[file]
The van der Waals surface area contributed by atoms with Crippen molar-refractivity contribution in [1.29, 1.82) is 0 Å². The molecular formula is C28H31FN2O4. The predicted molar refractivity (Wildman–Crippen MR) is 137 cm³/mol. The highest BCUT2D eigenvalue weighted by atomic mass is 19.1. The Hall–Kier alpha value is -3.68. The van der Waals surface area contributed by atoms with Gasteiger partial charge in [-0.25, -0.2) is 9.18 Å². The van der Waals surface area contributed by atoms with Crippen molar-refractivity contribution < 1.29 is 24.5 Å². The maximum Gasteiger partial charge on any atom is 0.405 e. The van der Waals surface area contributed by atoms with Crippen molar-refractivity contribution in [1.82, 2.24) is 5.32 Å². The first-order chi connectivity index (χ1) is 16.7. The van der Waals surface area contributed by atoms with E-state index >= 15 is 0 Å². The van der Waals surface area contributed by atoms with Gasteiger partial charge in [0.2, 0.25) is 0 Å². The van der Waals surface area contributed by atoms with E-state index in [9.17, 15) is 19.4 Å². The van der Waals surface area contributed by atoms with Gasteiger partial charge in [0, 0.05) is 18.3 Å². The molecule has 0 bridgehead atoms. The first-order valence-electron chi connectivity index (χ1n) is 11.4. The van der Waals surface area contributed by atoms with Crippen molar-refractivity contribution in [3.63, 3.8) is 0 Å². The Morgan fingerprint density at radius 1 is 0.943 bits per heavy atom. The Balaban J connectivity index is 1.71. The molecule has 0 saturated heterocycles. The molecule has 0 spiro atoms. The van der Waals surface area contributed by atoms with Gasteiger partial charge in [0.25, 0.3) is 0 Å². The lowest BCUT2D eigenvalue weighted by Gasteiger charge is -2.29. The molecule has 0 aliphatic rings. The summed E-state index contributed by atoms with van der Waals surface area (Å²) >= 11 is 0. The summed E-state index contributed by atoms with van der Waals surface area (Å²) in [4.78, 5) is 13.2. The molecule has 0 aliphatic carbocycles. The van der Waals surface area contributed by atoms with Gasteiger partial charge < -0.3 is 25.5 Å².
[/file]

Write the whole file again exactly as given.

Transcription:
The van der Waals surface area contributed by atoms with Crippen molar-refractivity contribution in [1.29, 1.82) is 0 Å². The molecular formula is C28H31FN2O4. The predicted molar refractivity (Wildman–Crippen MR) is 137 cm³/mol. The highest BCUT2D eigenvalue weighted by atomic mass is 19.1. The Hall–Kier alpha value is -3.68. The van der Waals surface area contributed by atoms with Gasteiger partial charge in [-0.25, -0.2) is 9.18 Å². The van der Waals surface area contributed by atoms with Crippen molar-refractivity contribution < 1.29 is 24.5 Å². The maximum Gasteiger partial charge on any atom is 0.405 e. The van der Waals surface area contributed by atoms with Crippen molar-refractivity contribution in [1.82, 2.24) is 5.32 Å². The first-order chi connectivity index (χ1) is 16.7. The van der Waals surface area contributed by atoms with E-state index >= 15 is 0 Å². The van der Waals surface area contributed by atoms with Gasteiger partial charge in [0.2, 0.25) is 0 Å². The van der Waals surface area contributed by atoms with E-state index in [9.17, 15) is 19.4 Å². The van der Waals surface area contributed by atoms with Gasteiger partial charge in [0, 0.05) is 18.3 Å². The molecule has 0 bridgehead atoms. The first-order valence-electron chi connectivity index (χ1n) is 11.4. The van der Waals surface area contributed by atoms with Crippen molar-refractivity contribution in [3.63, 3.8) is 0 Å². The Morgan fingerprint density at radius 1 is 0.943 bits per heavy atom. The Balaban J connectivity index is 1.71. The molecule has 0 saturated heterocycles. The molecule has 0 spiro atoms. The van der Waals surface area contributed by atoms with Gasteiger partial charge in [0.25, 0.3) is 0 Å². The lowest BCUT2D eigenvalue weighted by Gasteiger charge is -2.29. The molecule has 0 aliphatic rings. The summed E-state index contributed by atoms with van der Waals surface area (Å²) >= 11 is 0. The summed E-state index contributed by atoms with van der Waals surface area (Å²) in [4.78, 5) is 13.2. The molecule has 0 aliphatic carbocycles. The van der Waals surface area contributed by atoms with Gasteiger partial charge < -0.3 is 25.5 Å².